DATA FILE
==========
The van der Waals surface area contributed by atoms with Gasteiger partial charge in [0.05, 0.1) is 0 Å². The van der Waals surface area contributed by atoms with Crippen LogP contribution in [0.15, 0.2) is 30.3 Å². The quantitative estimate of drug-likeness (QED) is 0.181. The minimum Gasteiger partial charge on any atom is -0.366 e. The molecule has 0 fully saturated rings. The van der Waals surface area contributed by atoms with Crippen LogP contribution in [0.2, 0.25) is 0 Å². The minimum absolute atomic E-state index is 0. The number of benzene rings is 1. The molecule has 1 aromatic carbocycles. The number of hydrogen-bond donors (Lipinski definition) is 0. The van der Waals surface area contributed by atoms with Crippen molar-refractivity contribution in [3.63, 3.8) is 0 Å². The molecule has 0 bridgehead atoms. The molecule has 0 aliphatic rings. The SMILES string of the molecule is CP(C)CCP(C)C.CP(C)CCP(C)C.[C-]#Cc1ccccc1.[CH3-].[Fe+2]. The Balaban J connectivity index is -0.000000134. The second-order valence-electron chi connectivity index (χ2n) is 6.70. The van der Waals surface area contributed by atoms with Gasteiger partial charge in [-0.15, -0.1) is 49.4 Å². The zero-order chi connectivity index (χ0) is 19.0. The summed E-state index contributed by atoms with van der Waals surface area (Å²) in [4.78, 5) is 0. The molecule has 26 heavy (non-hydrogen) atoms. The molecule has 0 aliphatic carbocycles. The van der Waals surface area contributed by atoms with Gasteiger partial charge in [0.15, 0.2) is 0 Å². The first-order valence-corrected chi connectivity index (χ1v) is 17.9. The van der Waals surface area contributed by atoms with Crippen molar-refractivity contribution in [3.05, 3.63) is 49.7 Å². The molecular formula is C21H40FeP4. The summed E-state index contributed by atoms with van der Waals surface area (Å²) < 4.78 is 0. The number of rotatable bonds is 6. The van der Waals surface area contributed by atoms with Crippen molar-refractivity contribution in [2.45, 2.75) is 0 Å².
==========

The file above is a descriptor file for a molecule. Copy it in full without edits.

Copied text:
The van der Waals surface area contributed by atoms with Gasteiger partial charge in [0.05, 0.1) is 0 Å². The van der Waals surface area contributed by atoms with Crippen LogP contribution in [0.15, 0.2) is 30.3 Å². The quantitative estimate of drug-likeness (QED) is 0.181. The minimum Gasteiger partial charge on any atom is -0.366 e. The molecule has 0 fully saturated rings. The van der Waals surface area contributed by atoms with Crippen LogP contribution in [0.2, 0.25) is 0 Å². The minimum absolute atomic E-state index is 0. The number of benzene rings is 1. The molecule has 1 aromatic carbocycles. The number of hydrogen-bond donors (Lipinski definition) is 0. The van der Waals surface area contributed by atoms with Crippen molar-refractivity contribution in [3.63, 3.8) is 0 Å². The molecule has 0 bridgehead atoms. The molecule has 0 aliphatic rings. The SMILES string of the molecule is CP(C)CCP(C)C.CP(C)CCP(C)C.[C-]#Cc1ccccc1.[CH3-].[Fe+2]. The Balaban J connectivity index is -0.000000134. The second-order valence-electron chi connectivity index (χ2n) is 6.70. The van der Waals surface area contributed by atoms with Gasteiger partial charge in [-0.15, -0.1) is 49.4 Å². The zero-order chi connectivity index (χ0) is 19.0. The summed E-state index contributed by atoms with van der Waals surface area (Å²) in [4.78, 5) is 0. The molecule has 26 heavy (non-hydrogen) atoms. The molecule has 0 aliphatic carbocycles. The van der Waals surface area contributed by atoms with Gasteiger partial charge in [0.15, 0.2) is 0 Å². The first-order valence-corrected chi connectivity index (χ1v) is 17.9. The van der Waals surface area contributed by atoms with Crippen molar-refractivity contribution in [3.05, 3.63) is 49.7 Å². The molecular formula is C21H40FeP4. The summed E-state index contributed by atoms with van der Waals surface area (Å²) < 4.78 is 0. The number of rotatable bonds is 6. The van der Waals surface area contributed by atoms with Crippen molar-refractivity contribution in [2.45, 2.75) is 0 Å².